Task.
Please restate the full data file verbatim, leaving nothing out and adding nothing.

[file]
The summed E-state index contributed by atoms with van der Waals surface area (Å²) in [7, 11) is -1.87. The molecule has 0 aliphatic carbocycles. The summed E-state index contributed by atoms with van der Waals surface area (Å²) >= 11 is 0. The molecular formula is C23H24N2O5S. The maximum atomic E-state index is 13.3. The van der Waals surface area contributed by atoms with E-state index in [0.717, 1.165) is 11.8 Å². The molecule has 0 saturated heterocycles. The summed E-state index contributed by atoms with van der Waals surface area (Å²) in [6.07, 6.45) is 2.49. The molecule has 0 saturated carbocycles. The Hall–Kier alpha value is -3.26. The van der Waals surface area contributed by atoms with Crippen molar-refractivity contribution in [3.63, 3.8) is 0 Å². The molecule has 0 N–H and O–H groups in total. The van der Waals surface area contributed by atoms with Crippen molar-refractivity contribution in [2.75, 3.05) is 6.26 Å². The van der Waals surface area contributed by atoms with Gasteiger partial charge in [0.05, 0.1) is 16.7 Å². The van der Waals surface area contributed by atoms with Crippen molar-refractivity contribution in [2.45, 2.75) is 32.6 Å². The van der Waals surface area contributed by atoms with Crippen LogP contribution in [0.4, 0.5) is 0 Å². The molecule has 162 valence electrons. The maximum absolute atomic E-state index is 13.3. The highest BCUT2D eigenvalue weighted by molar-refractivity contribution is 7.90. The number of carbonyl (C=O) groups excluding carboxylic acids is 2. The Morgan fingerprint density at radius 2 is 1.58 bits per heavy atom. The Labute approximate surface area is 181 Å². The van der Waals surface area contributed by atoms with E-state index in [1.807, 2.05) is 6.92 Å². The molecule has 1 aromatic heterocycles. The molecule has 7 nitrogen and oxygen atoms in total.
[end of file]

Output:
The summed E-state index contributed by atoms with van der Waals surface area (Å²) in [7, 11) is -1.87. The molecule has 0 aliphatic carbocycles. The summed E-state index contributed by atoms with van der Waals surface area (Å²) >= 11 is 0. The molecular formula is C23H24N2O5S. The maximum atomic E-state index is 13.3. The van der Waals surface area contributed by atoms with E-state index in [0.717, 1.165) is 11.8 Å². The molecule has 0 saturated heterocycles. The summed E-state index contributed by atoms with van der Waals surface area (Å²) in [6.07, 6.45) is 2.49. The molecule has 0 saturated carbocycles. The Hall–Kier alpha value is -3.26. The van der Waals surface area contributed by atoms with Crippen molar-refractivity contribution in [3.63, 3.8) is 0 Å². The molecule has 0 N–H and O–H groups in total. The van der Waals surface area contributed by atoms with Crippen molar-refractivity contribution in [2.75, 3.05) is 6.26 Å². The van der Waals surface area contributed by atoms with Gasteiger partial charge in [0.05, 0.1) is 16.7 Å². The van der Waals surface area contributed by atoms with Crippen molar-refractivity contribution in [2.45, 2.75) is 32.6 Å². The van der Waals surface area contributed by atoms with Crippen LogP contribution in [0.4, 0.5) is 0 Å². The molecule has 162 valence electrons. The maximum absolute atomic E-state index is 13.3. The highest BCUT2D eigenvalue weighted by molar-refractivity contribution is 7.90. The number of carbonyl (C=O) groups excluding carboxylic acids is 2. The Morgan fingerprint density at radius 2 is 1.58 bits per heavy atom. The Labute approximate surface area is 181 Å². The van der Waals surface area contributed by atoms with E-state index in [1.807, 2.05) is 6.92 Å². The molecule has 1 aromatic heterocycles. The molecule has 7 nitrogen and oxygen atoms in total.